The Obama administration has been understandably wary of engaging in an air operation in Syria like the one conducted in Libya for three main reasons. Unlike the Libyan opposition forces, the Syrian rebels are not unified and do not hold territory. The Arab League has not called for outside military intervention as it did in Libya. And the Russians are opposed. Libya was an easier case. But other than the laudable purpose of saving Libyan civilians from likely attacks by Qaddafi’s regime, the Libyan operation had no long-lasting consequences for the region. Syria is harder. But success in Syria would be a transformative event for the Middle East. Not only would another ruthless dictator succumb to mass opposition on the streets, but the region would be changed for the better as Iran would no longer have a foothold in the Middle East from which to threaten Israel and undermine stability in the region. Unlike in Libya, a successful intervention in Syria would require substantial diplomatic and military leadership from the United States. Washington should start by expressing its willingness to work with regional allies like Turkey, Saudi Arabia, and Qatar to organize, train and arm Syrian rebel forces. The announcement of such a decision would, by itself, likely cause substantial defections from the Syrian military. Then, using territory in Turkey and possibly Jordan, U.S. diplomats and Pentagon officials can start strengthening the opposition. It will take time. But the rebellion is going to go on for a long time, with or without U.S. involvement.”
Given that this memo was written in early 2001 (probably late 2000), it is fascinating to see that the Department of State was already considering the need to “...train and arm Syrian rebel forces“.
Let’s take a brief look at how much the war in Syria has cost U.S. taxpayers. Here is a graphic showing the size of Department of Defense and the Department of State have appropriated for the conflict in Syria:
According to the Department of Defense, since Operation Inherent Resolve (the intervention in Iraq and Syria in response to the threat posed by ISIS) began in August 2014, a total of $23.5 billion has been spent on war-related operational costs, support for deployed troops and transportation of personnel and equipment into and out of the theatre of operations. While these numbers are questionable given that the DoD estimates the total cost of the War on Terror at $1.5008 trillion compared to $5.632 trillion by the Cost of War Project at Watson University when the costs of all war-related expenses are included as shown here:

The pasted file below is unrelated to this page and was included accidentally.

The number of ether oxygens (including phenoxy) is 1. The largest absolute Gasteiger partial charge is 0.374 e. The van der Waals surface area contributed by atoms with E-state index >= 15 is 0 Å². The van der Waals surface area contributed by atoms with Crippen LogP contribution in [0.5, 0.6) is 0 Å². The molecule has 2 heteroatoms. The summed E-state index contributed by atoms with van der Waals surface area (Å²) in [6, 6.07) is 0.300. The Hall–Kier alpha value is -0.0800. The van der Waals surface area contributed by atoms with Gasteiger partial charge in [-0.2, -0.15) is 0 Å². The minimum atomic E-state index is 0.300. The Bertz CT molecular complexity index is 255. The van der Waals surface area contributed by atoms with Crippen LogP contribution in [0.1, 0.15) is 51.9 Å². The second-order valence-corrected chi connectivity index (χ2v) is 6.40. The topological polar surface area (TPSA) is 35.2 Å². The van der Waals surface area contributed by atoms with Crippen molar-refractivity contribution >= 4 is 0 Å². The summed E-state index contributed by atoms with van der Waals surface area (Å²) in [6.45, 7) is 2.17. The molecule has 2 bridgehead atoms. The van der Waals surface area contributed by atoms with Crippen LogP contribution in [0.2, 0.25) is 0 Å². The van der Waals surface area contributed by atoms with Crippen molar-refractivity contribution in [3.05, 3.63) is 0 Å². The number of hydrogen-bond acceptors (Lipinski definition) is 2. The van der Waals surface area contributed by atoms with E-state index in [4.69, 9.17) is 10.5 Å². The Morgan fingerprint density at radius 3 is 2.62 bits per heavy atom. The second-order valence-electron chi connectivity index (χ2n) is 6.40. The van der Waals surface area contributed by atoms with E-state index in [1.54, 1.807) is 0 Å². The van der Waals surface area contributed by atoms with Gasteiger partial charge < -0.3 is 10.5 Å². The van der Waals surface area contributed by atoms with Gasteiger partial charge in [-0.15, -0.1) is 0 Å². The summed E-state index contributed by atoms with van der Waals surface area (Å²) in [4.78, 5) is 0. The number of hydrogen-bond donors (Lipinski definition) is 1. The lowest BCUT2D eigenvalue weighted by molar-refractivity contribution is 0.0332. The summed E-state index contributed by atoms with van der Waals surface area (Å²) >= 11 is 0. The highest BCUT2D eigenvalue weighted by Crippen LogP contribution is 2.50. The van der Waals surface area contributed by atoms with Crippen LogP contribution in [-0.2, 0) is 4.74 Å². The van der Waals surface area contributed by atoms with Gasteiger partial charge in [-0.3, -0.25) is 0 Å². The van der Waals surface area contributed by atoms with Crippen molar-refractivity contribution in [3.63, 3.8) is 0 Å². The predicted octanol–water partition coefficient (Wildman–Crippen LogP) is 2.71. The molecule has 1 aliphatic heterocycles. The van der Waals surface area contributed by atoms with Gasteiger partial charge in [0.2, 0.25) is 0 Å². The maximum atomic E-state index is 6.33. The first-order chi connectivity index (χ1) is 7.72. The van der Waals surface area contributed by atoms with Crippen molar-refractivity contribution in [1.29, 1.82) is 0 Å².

…there are some numbers that we do have a more complete grasp on. According to this study by the Congressional Research Service, in Fiscal 2017, the Obama Administration requested $250 million for its Syria Train and Equip (STE) program which trained equipped and sustained “select vetted Syrian opposition forces” with $210.8 million of the total going directly to purchase weapons, ammunition and equipment. As well, the Fiscal Year 2017 National Defence Authorization Act authorized $1.16 billion in funding for a new “Counter-ISIL” fund to support Iraq and Syria training activities. Here is a quote from the CRS report:
“Funding transfers for the Syria train and equip program will remain subject to the prior approval of congressional defense and appropriations committees. These requests would need to be accompanied by certifications that the Administration had developed a plan to take and hold Raqqah, Syria and to deploy numbers and types of U.S. personnel necessary to enable trained and equipped Syrian forces to defend themselves against the Islamic State and the Syrian government.”
Given that some of these trainees handed over some of their weapons to an al-Qaeda affiliate and that only a small number of trainees remained active in mid-2016, we can pretty much assume that the program was a complete failure. Not only that, but the highly
complicated situation on the ground made it pretty much impossible for Washington to assure taxpayers that it was not funnelling weapons to terrorist-linked groups as shown on this diagram from Think Progress:
Click HERE to read more from this author.